Service of Process

Service of process both provides a defendant with notice of a lawsuit and asserts the court’s authority over the defendant. Proper service is necessary to obtain a judgment that will be recognized in other jurisdictions. In the United States, service can be accomplished through private parties. Many foreign states, however, regard service as a public act that can only be effectuated by government officials. That difficulty is addressed by the Hague Service Convention, to which the United States is a party and with which compliance is mandatory when a case falls within its scope.

Federal Rule of Civil Procedure 4(f), which incorporates the Convention, explains how to serve defendants in federal cases when they are located outside the United States.

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Serving Defendants in Ukrainian Territory Occupied by Russia

Both Russia and Ukraine are member states of the 1965 Convention on the Service Abroad of Judicial and Extrajudicial Documents in Civil or Commercial Matters (Hague Service Convention (HSC)). After Russia occupied the Autonomous Republic of Crimea and its capital city, Sevastopol, and exercised control over certain areas of Ukraine (the “Occupied Areas”), Ukraine filed…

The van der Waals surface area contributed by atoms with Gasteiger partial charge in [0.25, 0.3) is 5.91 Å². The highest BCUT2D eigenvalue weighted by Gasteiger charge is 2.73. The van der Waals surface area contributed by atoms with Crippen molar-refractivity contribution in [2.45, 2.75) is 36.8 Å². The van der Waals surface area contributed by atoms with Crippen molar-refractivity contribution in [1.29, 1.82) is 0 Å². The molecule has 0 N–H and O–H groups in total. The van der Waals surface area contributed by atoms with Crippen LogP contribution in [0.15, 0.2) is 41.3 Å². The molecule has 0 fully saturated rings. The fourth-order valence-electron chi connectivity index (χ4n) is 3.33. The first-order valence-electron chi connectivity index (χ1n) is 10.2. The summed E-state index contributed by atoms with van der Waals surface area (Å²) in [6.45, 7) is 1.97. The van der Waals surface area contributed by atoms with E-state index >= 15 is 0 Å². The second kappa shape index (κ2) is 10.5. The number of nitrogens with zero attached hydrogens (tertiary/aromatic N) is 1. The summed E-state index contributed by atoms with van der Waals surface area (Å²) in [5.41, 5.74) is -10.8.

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Serving Chinese Defendants—Another Problematic Decision

An order last week in Teetex, LLC v. Zeetex, LLC illustrates some common and problematic approaches to serving process on defendants in China. When service under the Hague Service Convention had not been accomplished within six months, the district court authorized service by email on the defendant’s general manager in China and the general manager’s…

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How California Broke the Hague Service Convention

The Hague Convention on the Service Abroad of Judicial and Extrajudicial Documents in Civil or Commercial Matters sets forth the rules for serving process on a defendant in another country that is party to the Convention. Under the terms of the Convention, service by mail is not permitted if the nation where the foreign defendant…

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